The Committee on University Computing has met for the past six weeks with the task of proposing a structure for computing and information technology that will allow us to maximize the usefulness of our current computing resources and prepare us for the future.
In dealing with the questions raised by this charge, the Committee found that it needed to address a wide variety of issues with respect to computing. Perhaps the most important of these issues is the need for a campus-wide network, which will form the base on which future developments will build. This network will address important issues with respect to distributed computing, and will play a role in helping us to make better using of computers and information technology in the classroom. We have highlighted the need to integrate changes in information technology into the way we teach, and made some suggestions as to what steps need to be taken to bring that about. We also focused on the need to provide increased training for faculty and staff. The Committee was struck by what appears to be a sense of cooperation among the various units on campus that deal with computing and information, and urge a structure that will allow that cooperation to continue. We heard from a wide variety of people about the need for the University to adopt a set of standards on what hardware and software will be supported, especially with regard to networking. Finally, we addressed the issue of planning. There does not now appear to be any central plan with respect to either computing or information technology, and we see the development of such planning to be a major activity of the person we hire.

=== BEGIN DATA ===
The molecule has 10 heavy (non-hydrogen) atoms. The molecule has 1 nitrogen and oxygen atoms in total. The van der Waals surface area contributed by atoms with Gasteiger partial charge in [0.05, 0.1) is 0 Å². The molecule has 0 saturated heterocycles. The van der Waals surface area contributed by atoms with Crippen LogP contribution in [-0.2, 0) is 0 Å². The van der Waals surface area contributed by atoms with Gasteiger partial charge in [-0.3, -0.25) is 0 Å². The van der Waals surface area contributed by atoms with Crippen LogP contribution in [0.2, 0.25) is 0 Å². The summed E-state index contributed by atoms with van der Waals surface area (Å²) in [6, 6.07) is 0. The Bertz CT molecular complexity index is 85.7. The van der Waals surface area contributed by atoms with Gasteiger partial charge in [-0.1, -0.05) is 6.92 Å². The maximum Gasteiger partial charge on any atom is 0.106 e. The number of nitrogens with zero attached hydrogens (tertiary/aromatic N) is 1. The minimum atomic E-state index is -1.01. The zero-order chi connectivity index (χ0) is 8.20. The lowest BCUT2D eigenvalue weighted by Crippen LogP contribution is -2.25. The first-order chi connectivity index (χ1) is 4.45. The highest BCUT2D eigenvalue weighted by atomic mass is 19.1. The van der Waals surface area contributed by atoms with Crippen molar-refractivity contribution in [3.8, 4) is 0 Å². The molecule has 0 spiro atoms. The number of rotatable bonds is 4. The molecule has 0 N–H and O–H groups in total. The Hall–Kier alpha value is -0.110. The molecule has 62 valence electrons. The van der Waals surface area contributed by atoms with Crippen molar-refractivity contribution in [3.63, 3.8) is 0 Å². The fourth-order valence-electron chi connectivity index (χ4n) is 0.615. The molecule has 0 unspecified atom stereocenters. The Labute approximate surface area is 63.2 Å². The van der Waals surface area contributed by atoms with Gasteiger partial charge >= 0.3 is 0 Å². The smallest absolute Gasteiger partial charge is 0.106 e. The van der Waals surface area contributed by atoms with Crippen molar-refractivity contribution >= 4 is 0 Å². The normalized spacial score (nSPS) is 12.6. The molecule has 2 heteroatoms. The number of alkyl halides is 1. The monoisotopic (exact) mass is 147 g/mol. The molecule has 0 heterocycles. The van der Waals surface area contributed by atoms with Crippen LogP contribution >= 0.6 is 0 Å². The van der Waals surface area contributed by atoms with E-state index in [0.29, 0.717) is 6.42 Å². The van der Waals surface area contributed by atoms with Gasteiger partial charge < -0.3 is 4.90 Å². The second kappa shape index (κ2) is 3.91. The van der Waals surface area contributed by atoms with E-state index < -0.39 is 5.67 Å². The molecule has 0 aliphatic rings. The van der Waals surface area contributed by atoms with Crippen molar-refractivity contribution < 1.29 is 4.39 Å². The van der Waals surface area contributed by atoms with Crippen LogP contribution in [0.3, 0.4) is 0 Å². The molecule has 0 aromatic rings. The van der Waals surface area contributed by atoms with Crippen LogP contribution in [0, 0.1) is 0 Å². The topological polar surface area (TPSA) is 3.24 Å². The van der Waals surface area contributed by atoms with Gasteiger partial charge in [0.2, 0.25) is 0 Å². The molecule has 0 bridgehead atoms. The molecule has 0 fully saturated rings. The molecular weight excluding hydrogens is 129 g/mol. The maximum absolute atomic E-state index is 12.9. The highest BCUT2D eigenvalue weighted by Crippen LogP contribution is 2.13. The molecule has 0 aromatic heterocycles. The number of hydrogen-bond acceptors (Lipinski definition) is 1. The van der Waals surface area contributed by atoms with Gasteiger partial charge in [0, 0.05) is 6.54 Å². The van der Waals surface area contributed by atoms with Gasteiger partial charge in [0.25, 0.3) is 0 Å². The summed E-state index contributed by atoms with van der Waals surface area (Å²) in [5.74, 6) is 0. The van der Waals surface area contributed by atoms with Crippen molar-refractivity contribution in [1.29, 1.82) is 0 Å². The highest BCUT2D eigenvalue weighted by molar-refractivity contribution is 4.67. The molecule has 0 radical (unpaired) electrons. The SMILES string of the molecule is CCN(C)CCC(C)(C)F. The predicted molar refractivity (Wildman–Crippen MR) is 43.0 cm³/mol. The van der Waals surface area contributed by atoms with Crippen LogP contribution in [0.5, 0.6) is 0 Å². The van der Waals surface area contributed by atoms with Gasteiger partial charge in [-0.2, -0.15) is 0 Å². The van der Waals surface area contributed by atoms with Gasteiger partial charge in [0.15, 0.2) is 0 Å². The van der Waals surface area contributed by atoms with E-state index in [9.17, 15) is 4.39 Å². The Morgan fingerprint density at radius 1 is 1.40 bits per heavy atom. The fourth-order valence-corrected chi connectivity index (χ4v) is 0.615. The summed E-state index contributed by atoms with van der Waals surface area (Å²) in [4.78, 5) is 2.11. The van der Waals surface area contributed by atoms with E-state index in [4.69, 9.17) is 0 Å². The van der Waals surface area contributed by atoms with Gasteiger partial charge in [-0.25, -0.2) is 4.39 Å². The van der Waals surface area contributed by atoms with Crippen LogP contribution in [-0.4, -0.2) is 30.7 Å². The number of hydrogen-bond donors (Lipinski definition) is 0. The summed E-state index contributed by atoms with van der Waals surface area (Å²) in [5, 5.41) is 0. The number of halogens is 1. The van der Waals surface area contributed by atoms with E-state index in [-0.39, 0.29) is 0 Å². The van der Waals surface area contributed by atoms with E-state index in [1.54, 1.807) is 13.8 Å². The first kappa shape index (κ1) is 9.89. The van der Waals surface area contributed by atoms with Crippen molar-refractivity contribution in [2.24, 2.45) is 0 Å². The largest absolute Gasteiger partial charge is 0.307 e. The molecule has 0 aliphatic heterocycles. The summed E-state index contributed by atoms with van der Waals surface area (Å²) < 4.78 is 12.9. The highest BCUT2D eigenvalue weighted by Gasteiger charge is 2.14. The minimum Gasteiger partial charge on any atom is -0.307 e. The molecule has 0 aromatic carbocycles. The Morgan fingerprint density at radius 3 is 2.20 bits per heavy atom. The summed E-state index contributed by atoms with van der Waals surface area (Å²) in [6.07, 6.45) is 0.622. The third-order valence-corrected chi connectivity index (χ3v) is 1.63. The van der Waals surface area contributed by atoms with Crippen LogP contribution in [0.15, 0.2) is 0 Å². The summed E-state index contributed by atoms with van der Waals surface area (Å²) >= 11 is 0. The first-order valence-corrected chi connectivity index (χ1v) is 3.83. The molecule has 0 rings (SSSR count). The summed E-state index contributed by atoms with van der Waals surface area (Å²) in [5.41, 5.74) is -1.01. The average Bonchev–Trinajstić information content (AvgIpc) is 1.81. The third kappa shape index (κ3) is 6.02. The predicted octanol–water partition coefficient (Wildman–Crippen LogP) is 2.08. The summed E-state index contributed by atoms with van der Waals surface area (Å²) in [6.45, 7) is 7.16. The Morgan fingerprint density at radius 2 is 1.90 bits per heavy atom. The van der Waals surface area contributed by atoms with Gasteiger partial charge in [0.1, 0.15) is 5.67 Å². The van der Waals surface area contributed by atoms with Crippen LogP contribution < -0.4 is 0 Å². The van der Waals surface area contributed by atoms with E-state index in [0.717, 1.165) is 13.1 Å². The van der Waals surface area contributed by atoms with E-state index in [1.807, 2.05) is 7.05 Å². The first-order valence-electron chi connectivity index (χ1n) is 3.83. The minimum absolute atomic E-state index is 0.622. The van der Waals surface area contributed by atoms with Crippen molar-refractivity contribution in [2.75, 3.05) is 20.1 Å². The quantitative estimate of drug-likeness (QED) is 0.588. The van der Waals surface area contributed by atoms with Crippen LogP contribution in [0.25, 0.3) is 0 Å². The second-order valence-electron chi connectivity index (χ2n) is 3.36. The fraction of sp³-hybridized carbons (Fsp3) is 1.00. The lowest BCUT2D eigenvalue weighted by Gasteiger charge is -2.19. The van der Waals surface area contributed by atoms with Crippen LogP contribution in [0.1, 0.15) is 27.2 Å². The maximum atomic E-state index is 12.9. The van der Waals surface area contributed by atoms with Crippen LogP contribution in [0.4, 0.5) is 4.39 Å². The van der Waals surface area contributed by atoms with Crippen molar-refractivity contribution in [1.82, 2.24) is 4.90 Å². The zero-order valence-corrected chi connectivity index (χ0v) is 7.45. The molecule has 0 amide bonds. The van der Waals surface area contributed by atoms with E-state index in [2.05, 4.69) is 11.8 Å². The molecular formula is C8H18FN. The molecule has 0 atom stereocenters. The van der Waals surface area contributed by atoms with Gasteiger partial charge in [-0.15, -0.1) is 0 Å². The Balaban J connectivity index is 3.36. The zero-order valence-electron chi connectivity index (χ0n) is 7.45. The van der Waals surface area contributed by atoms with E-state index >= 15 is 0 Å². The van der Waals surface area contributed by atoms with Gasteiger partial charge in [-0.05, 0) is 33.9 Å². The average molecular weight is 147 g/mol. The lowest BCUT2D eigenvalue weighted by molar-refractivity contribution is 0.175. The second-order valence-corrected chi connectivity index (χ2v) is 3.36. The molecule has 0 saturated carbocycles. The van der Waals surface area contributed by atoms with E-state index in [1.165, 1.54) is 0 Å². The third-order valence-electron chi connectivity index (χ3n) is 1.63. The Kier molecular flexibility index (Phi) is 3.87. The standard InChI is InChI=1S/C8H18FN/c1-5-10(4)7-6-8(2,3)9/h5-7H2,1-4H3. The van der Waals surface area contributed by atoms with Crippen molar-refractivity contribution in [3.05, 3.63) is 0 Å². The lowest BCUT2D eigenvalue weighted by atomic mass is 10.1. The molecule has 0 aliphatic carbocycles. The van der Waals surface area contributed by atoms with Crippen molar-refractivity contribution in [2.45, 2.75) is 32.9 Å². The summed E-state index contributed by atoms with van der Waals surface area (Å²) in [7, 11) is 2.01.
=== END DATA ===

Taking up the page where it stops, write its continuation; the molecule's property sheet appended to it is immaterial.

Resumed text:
With respect to the position in question, we recommend the appointment of a Director of Computing and Information Technology. We further urge serious consideration to having this person have dual lines of reporting, reporting both to the Provost and to the Administrative Vice President. It is not too extreme to say that an important part of the future of this university depends upon how we blend information, data communications, computing, administrative functions, and, most importantly, teaching. We are well behind many institutions with which we are familiar, and with which UVM compares itself, and we must make important decisions now as to where we are going and how we will get there. The person that we seek to fill this position will have an important role to play in those decisions and their implementation. Above all, it is our view that the most important qualification for the person we seek is the ability to work effectively with people to coordinate and manage the changes that must come.